Clive Chipkin’s most enduring contribution to South African architecture was in the interpretation of his city in his writing. He loved Johannesburg, but was not nostalgic or maudlin as the city changed, declined and new residents from all over Africa arrived. That was part of the natural order of things.

He made friends with Alan Lipman and Rusty Bernstein. Bernstein and Bram Fischer helped draft the Freedom Charter. Clive remembered 1955 as the year of the Congress of the People in Kliptown. In a self-deprecating way that was so typically Clive, he recalled that his finest architectural contribution for this event was his design of the toilet facilities.

Clive earned his B Arch degree at Wits in 1954 and as a single man he set out to explore the world. He gained experience working for the old London County Council. It was a fairly short stay in London followed by a not-so-grand tour of Europe — Clive hitch-hiked but it was an 18th-century tradition to explore the art and architecture of the continent. Clive went to India and encountered Lutyens and Baker’s imperial ideas in their grand designs in New Delhi.

Back in South Africa, these influences led Clive to be interested in the Baker-Lutyens visible imprint on the Union buildings, Parktown grandeur, the Johannesburg Art Gallery and the Rand Regiments Memorial. Clive was also interested in Le Corbusier’s ideas for a modernist metropolis at Chandigarh. This was all background to how Chipkin began to study and observe Johannesburg. 

He established his own practice in 1958; it was a small office he described as “an overworked and underpaid practice”. Over time he worked as an association with firms such as Trident Steel and then Cape Gate and with Jeff Stacey designed a series of industrial buildings at the Vanderbijl plant of Cape Gate. These buildings were considered to be progressive, the architects delivered on two goals for the client, Mendel Kaplan — quality and optimism.

Clive considered the Central Facilities building to be a “little masterpiece” as the objective of the collaborative architectural team was to introduce coherent pedestrian routes, street architecture and human scale to counteract the hostile vistas of an industrial complex. Clive wrote extensively about the project in Johannesburg Transition and was proud of the designs and how architecture could contribute to better industrial relations.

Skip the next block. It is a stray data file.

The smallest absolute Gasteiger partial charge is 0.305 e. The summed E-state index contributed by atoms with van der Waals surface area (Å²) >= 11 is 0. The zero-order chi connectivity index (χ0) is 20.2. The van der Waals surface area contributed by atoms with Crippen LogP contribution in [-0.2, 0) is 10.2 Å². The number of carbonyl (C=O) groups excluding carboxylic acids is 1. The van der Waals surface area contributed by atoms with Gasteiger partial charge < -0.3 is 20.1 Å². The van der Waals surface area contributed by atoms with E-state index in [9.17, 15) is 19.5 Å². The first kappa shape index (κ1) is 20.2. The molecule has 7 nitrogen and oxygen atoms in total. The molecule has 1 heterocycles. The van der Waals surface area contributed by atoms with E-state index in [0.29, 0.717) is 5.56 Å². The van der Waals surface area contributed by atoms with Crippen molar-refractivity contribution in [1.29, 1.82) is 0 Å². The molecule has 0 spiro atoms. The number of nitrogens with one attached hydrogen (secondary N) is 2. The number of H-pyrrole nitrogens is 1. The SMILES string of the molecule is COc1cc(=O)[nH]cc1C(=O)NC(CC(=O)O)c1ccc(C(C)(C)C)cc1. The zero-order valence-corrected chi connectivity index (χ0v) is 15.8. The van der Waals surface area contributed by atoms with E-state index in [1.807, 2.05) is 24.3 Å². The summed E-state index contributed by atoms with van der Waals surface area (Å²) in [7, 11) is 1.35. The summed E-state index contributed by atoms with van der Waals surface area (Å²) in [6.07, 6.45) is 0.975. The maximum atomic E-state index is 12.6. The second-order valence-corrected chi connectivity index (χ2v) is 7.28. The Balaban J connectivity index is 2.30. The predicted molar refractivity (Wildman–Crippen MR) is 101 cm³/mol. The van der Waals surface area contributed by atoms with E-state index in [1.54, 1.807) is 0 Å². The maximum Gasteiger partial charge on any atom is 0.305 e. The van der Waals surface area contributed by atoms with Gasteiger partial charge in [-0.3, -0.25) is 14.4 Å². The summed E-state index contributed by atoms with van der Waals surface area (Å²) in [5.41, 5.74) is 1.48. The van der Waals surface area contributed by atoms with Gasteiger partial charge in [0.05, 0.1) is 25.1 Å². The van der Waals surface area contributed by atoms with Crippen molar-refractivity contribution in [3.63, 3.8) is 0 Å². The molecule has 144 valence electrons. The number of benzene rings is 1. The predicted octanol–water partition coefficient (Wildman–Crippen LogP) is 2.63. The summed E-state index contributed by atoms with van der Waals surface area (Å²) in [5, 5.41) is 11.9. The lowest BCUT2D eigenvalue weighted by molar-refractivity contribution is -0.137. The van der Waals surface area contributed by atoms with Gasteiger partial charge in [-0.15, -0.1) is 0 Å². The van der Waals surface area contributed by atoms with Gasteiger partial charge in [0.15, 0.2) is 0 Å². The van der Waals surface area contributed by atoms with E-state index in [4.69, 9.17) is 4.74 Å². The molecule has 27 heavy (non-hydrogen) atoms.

Clive was a man who lived his values and in 1986 was a founding member of the group “Architects Against Apartheid an informal pressure group that included architects such as Chipkin, Hans Schirmacher, Henry Paine, Ivan Schlapobersky, and Lindsay Bremner. They tried to make colleagues aware of how the gross application of apartheid ideology to architecture was distorting the moral and ethical basis of the profession in South Africa. They argued that it was unethical to participate professionally in the design and planning of apartheid buildings. 

Clive Chipkin’s most enduring contribution to South African architecture was in the interpretation of his city in his writing. He loved Johannesburg, but was not nostalgic or maudlin as the city changed, declined and new residents from all over Africa arrived. That was part of the natural order of things.

Clive contributed to more than 50 publications, including his two monographs, starting with articles about architecture in India. His books on Johannesburg brought his thinking and reflections together. Clive worked closely with his wife of more than 50 years, Valerie Francis Chipkin, who was his editor and who shaped his archives. Clive was awarded an Honorary D Arch Degree by the University of the Witwatersrand in 2013 and in 2015 gave his archive to the School of Architecture and Planning at Wits. The archive was named for his wife. 

Clive died far too young because he read, studied and wrote about architecture until the end of his life. He was a fun person to be with, embracing his city on tours and trips of exploration. He drew maps of the route to give the best view of the Witwatersrand Ridges. Clive gave readily of his knowledge in lectures, interviews and tours, but he was always so self-effacing, modest. He was a caring person who gave to everyone he encountered. At the time of his death, he had completed the third volume, Johannesburg Diversity. It is heading towards publication. Clive is survived by his three children, Peter, Lesley and Ivor, four grandchildren and his close friend Marcia Leveson. DM

Kathy Munro is Associate Professor, School of Architecture and Planning, University of the Witwatersrand. Wits University, heritage author and researcher.